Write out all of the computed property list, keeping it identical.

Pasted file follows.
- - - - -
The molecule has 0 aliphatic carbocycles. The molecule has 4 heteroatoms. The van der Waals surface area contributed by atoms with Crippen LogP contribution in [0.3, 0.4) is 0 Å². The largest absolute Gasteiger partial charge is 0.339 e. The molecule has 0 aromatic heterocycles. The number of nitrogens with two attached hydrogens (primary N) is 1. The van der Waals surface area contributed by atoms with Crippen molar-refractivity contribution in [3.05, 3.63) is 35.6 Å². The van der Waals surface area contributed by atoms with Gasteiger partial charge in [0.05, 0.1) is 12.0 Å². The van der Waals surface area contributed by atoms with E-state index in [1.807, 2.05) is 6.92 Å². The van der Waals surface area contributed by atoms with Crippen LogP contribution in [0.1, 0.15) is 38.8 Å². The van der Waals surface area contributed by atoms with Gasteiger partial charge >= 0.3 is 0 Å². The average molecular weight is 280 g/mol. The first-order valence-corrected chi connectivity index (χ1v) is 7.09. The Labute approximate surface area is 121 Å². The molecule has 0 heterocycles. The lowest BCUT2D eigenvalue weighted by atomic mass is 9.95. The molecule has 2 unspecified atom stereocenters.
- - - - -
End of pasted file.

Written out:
The molecule has 0 aliphatic carbocycles. The molecule has 4 heteroatoms. The van der Waals surface area contributed by atoms with Crippen LogP contribution in [0.3, 0.4) is 0 Å². The largest absolute Gasteiger partial charge is 0.339 e. The molecule has 0 aromatic heterocycles. The number of nitrogens with two attached hydrogens (primary N) is 1. The van der Waals surface area contributed by atoms with Crippen molar-refractivity contribution in [3.05, 3.63) is 35.6 Å². The van der Waals surface area contributed by atoms with Gasteiger partial charge in [0.05, 0.1) is 12.0 Å². The van der Waals surface area contributed by atoms with E-state index in [1.807, 2.05) is 6.92 Å². The van der Waals surface area contributed by atoms with Crippen LogP contribution in [0.1, 0.15) is 38.8 Å². The van der Waals surface area contributed by atoms with Gasteiger partial charge >= 0.3 is 0 Å². The average molecular weight is 280 g/mol. The first-order valence-corrected chi connectivity index (χ1v) is 7.09. The Labute approximate surface area is 121 Å². The molecule has 0 heterocycles. The lowest BCUT2D eigenvalue weighted by atomic mass is 9.95. The molecule has 2 unspecified atom stereocenters.